News

Fix on the way for crumbling creek trail

Water district picks contractor to stop bank erosion on Stevens Creek

With only a month left before the start of the rainy season, the Santa Clara Valley Water District is moving fast on emergency repairs to save what's left of the creek bank along a crumbling stretch of Stevens Creek Trail north of El Camino Real in Mountain View.

The water district is aiming to hire a contractor and get started within the next two weeks on remedial work to prevent rapid soil erosion along the creek bank between El Camino Real and Yuba Drive. Water district CEO Norma Camacho designated the deterioration of the creek bank an "emergency" last month, empowering the district to skip the traditional bidding process in favor of fast action.

The creek trail segment has been out of commission since January, when a wet and windy storm season caused a portion of the creek bank to slough off, causing trees and loose soil to tumble into the creek bed and prompting city staff to close off that length of the trail for safety reasons. Despite the dry summer, erosion unexpectedly went from bad to worse during July and August, causing a 60-foot portion of the paved trail to cave in, according to an Aug. 18 staff memo. The continuing erosion now threatens the city's recently opened trail detour through the adjacent hotel property as well as a nearby row of redwood trees.

Water district staff have yet to decide on a repair method, but are considering what's called soil-nail or soldier pile repairs as a method of stabilizing the soil. The technique could extend into the nearby hotel property, and the hotel's management has tentatively agreed to allow the repair work. The estimated cost of soil-nail repairs is estimated at $745,000, but the true cost will not be known until the project is completed.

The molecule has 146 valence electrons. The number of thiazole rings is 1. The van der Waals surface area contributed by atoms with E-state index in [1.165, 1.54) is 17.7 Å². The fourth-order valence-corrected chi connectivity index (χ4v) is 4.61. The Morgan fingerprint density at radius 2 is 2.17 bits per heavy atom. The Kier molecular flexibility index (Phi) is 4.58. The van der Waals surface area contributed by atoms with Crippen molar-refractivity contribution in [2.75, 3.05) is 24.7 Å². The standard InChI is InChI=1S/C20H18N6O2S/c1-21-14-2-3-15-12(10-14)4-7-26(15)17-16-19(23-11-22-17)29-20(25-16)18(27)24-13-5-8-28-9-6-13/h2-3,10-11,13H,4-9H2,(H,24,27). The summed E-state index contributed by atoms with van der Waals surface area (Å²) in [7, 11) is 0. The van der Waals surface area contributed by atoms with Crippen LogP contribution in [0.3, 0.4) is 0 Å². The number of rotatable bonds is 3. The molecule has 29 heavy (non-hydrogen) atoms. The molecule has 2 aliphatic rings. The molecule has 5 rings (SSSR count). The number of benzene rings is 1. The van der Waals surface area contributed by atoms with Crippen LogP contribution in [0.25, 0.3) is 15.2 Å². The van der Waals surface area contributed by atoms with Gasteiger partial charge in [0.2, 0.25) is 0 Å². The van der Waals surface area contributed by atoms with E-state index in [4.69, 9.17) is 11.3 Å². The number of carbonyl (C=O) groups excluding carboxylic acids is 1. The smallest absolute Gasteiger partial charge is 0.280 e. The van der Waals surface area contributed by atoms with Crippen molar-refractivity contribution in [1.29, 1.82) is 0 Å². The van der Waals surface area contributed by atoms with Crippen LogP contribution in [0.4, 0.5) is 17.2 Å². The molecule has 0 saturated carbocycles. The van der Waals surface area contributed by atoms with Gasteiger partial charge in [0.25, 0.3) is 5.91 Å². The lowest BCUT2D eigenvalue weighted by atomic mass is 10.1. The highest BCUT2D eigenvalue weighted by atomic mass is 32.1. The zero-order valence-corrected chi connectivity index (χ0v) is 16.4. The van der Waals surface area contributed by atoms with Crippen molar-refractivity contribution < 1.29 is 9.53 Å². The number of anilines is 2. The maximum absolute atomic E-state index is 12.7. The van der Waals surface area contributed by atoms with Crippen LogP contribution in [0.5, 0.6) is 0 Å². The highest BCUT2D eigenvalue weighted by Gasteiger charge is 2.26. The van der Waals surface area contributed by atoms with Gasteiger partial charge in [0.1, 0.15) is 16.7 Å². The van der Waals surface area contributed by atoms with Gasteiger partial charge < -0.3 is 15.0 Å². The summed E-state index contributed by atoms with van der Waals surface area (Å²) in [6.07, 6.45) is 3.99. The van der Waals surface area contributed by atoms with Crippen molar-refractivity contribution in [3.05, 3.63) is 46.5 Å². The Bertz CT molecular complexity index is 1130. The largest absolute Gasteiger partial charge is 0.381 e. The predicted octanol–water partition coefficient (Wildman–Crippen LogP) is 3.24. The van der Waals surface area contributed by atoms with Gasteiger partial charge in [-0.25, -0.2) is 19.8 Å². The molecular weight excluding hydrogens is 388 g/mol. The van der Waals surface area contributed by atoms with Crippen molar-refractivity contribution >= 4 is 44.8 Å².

Although district staff chose a contractor last week for the project, Hayward Baker Inc., the district had to stop negotiations after the company unexpectedly backed out, according to Ngoc Nguyen, the water district's deputy operating officer for watersheds design and construction. The contractor refused to indemnify the district or Extended Stay Hotel, Nguyen told water district board members Tuesday, forcing staff to revise the scope of work and go back to three potential contractors who earlier expressed interest in the work.

"We are hopeful that we will be able to execute the scope of work for the emergency repair and issue the notice to proceed within two weeks from today," Nguyen said.

Board member Gary Kremen, who represents North County cities including Mountain View, said the decision by Hayward Baker Inc. not to sign the district's standard contract is highly unusual, and he has no idea why the company refused to sign it. And with so little time between now and the rainy season, any delay can spell trouble for the creek.